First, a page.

What your iPhone apps know about you

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Programs for BlackBerrys, iPhones and Android devices may be secretly accessing sensitive data.

By Andy Greenberg

As smart phones start resembling full-fledged computers, cybersecurity researchers say it’s only a matter of time until digital criminals redirect their spyware schemes from PCs to the moving targets in our pockets. When that assault begins, those researchers say it may come in through the front door: the app store.

At two recent cybersecurity conferences, researchers demonstrated applications designed to show just how much personal data a rogue smart phone app could access. Though companies like Apple ( AAPL news people ), RIM ( RIMM news people ) and Google ( GOOG news people ) say they filter those programs for spam and malware, researchers argue it may be all too easy to slip a data collection function into an otherwise innocent-seeming app.

At the Black Hat conference in early February, Nicolas Seriot, a cybersecurity researcher at the Swiss University of Applied Sciences, showed off a proof-of-concept app that probes the depths of personal information on Apple’s iPhone. His program, called Spyphone, can pick up information ranging from a user’s contact list and phone numbers and e-mail addresses to location via wi-fi networks and GPS, functions that he says could easily be tucked behind a game or another innocuous facade.

“You don’t want to use a device where the Breakout game you’re playing is secretly accessing and modifying your address book,” says Seriot.

Days later at the Shmoocon security conference, Veracode security researcher Tyler Shields showed off a similar trick for a BlackBerry, using an app he’d written called TXSBBSpy that can monitor calls, text messages, Web browsing history and even activate the device’s microphone. “Imagine a free voice recorder app,” says Shields. “If they’ve implemented the microphone function, they can listen to whatever they want and exfiltrate the audio data.”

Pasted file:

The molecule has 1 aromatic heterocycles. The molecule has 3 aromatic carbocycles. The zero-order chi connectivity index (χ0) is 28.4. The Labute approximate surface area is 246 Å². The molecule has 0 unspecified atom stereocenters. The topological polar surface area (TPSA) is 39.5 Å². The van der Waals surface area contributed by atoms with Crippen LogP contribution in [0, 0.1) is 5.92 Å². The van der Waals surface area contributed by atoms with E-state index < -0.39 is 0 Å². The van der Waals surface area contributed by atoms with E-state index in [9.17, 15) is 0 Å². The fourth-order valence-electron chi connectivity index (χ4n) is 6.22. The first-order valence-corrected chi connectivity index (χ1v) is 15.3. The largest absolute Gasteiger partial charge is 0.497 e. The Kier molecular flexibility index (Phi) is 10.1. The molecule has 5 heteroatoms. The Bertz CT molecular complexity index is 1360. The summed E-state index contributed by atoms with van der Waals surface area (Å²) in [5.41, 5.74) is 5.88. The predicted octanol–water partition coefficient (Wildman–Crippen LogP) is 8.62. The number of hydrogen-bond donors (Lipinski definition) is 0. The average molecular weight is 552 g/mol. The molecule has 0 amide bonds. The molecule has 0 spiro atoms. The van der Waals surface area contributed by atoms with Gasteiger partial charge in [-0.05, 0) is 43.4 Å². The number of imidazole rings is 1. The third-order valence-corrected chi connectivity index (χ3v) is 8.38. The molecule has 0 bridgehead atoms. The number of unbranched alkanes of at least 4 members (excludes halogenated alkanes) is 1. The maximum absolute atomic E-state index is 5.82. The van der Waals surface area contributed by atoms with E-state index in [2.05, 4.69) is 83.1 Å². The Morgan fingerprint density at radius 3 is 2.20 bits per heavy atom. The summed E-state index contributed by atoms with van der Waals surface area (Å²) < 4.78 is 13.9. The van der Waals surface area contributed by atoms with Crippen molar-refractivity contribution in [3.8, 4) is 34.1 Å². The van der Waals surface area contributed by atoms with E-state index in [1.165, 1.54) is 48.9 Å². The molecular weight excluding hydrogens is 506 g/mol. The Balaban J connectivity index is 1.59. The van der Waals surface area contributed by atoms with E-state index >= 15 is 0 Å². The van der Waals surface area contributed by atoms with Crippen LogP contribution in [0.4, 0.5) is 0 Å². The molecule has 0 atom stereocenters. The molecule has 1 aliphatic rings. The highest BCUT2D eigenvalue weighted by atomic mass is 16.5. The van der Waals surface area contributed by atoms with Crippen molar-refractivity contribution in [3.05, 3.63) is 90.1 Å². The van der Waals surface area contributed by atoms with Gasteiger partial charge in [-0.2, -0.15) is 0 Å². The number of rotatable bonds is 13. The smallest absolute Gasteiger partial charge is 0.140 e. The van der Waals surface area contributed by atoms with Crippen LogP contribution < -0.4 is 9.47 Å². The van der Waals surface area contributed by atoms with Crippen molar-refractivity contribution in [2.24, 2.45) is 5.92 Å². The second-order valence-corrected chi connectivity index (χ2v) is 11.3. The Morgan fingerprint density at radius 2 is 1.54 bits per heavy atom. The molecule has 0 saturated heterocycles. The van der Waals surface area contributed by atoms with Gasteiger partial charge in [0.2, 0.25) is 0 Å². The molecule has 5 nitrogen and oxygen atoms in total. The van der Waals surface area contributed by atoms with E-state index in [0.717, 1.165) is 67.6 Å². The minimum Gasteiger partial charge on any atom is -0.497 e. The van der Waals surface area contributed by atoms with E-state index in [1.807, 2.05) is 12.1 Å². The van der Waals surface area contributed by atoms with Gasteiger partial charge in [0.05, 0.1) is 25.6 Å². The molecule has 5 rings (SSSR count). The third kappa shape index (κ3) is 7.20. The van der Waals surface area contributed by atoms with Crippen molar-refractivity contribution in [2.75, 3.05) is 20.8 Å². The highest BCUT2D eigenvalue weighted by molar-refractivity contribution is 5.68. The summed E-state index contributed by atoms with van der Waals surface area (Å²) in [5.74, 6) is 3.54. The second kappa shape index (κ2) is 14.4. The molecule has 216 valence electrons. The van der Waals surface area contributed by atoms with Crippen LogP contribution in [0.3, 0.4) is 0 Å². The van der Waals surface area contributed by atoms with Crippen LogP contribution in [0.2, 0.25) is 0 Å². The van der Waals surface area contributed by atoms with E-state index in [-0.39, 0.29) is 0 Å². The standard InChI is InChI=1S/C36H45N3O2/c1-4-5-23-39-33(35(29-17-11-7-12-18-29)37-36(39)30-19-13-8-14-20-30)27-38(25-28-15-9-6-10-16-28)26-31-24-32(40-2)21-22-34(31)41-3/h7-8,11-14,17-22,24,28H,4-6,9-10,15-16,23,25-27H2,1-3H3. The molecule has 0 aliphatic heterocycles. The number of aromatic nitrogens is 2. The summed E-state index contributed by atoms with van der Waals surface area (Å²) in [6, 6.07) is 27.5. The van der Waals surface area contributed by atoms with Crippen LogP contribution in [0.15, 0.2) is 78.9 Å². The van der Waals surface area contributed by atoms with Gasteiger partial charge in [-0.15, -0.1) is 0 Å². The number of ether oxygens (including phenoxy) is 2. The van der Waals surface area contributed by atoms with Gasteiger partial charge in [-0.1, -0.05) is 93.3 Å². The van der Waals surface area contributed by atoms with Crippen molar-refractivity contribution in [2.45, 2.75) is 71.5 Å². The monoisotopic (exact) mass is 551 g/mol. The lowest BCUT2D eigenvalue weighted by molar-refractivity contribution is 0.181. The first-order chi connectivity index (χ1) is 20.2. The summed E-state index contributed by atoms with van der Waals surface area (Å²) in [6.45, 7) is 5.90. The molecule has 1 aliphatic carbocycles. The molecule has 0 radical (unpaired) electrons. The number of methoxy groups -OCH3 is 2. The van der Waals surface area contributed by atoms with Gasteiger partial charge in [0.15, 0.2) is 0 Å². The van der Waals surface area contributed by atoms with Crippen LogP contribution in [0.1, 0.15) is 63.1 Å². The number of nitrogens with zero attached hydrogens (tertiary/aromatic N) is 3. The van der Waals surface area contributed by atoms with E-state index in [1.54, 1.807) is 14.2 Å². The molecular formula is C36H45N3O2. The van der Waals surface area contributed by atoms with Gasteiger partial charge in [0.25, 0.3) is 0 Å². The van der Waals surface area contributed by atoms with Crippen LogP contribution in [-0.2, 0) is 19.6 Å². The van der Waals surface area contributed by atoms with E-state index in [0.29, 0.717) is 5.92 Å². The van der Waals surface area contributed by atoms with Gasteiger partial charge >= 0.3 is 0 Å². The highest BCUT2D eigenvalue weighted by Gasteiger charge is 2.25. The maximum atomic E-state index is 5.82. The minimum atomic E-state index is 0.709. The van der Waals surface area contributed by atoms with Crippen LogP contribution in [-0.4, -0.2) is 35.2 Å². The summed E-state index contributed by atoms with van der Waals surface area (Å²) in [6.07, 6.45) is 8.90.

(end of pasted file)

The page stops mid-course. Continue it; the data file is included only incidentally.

There’s no doubt, Shields says, that phones are still much safer from spying software than PCs, which allow software to be installed from any source, often invisibly, as in the case of “drive-by downloads” by infected Web pages or booby-trapped e-mail attachments. But the wide privileges given to phone apps still create exploitable vulnerabilities in devices, says Shields.

As the app store model spreads beyond phones to devices like Apple’s iPad, surreptitious data collection techniques could start to creep into some apps. “There’s really no transparency and a false sense of security,” says Shields.

The threat of spying App store programs is mostly theoretical, but researchers cite a few early instances of the scheme. In September of last year iPhone users told French blog Mac4Ever that a traffic-monitoring application called MogoRoad surreptitiously grabbed their phone numbers and called the user to try and persuade them to upgrade the free software to a paid version. Just two months later, iPhone users filed a class-action lawsuit against game developer Storm8, whose software was collecting their phone numbers. Storm8 later claimed that it had only taken the numbers to identify specific devices, and it removed the feature.

 

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